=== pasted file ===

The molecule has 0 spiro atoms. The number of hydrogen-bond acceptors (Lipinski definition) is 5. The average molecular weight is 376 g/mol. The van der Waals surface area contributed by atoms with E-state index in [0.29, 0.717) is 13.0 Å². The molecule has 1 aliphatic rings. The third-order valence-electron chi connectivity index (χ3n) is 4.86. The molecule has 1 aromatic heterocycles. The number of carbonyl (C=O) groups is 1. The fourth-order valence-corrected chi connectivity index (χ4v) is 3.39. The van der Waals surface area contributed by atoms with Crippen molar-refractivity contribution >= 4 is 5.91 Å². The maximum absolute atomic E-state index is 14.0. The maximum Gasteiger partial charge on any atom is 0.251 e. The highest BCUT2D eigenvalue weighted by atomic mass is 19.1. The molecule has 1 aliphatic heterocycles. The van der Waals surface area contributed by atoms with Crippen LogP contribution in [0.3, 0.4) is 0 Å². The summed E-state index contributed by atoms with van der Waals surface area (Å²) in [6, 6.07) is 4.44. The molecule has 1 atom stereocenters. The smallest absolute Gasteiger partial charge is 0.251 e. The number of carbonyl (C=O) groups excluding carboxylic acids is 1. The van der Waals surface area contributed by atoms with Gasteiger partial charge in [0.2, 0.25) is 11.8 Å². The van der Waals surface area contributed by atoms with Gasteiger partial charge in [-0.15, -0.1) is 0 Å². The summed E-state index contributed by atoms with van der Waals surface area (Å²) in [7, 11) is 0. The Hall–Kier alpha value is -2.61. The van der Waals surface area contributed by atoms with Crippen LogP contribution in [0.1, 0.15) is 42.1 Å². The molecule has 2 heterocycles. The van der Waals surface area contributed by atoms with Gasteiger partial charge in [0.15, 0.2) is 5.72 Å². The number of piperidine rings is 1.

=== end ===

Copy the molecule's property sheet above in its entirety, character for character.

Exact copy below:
The molecule has 0 spiro atoms. The number of hydrogen-bond acceptors (Lipinski definition) is 5. The average molecular weight is 376 g/mol. The van der Waals surface area contributed by atoms with E-state index in [0.29, 0.717) is 13.0 Å². The molecule has 1 aliphatic rings. The third-order valence-electron chi connectivity index (χ3n) is 4.86. The molecule has 1 aromatic heterocycles. The number of carbonyl (C=O) groups is 1. The fourth-order valence-corrected chi connectivity index (χ4v) is 3.39. The van der Waals surface area contributed by atoms with Crippen molar-refractivity contribution >= 4 is 5.91 Å². The maximum absolute atomic E-state index is 14.0. The maximum Gasteiger partial charge on any atom is 0.251 e. The highest BCUT2D eigenvalue weighted by atomic mass is 19.1. The molecule has 1 aliphatic heterocycles. The van der Waals surface area contributed by atoms with Crippen LogP contribution in [0.3, 0.4) is 0 Å². The summed E-state index contributed by atoms with van der Waals surface area (Å²) in [6, 6.07) is 4.44. The molecule has 1 atom stereocenters. The smallest absolute Gasteiger partial charge is 0.251 e. The number of carbonyl (C=O) groups excluding carboxylic acids is 1. The van der Waals surface area contributed by atoms with Gasteiger partial charge in [0.2, 0.25) is 11.8 Å². The van der Waals surface area contributed by atoms with Gasteiger partial charge in [-0.15, -0.1) is 0 Å². The summed E-state index contributed by atoms with van der Waals surface area (Å²) in [7, 11) is 0. The Hall–Kier alpha value is -2.61. The van der Waals surface area contributed by atoms with Crippen LogP contribution in [0.1, 0.15) is 42.1 Å². The molecule has 2 heterocycles. The van der Waals surface area contributed by atoms with Gasteiger partial charge in [0.15, 0.2) is 5.72 Å². The number of piperidine rings is 1.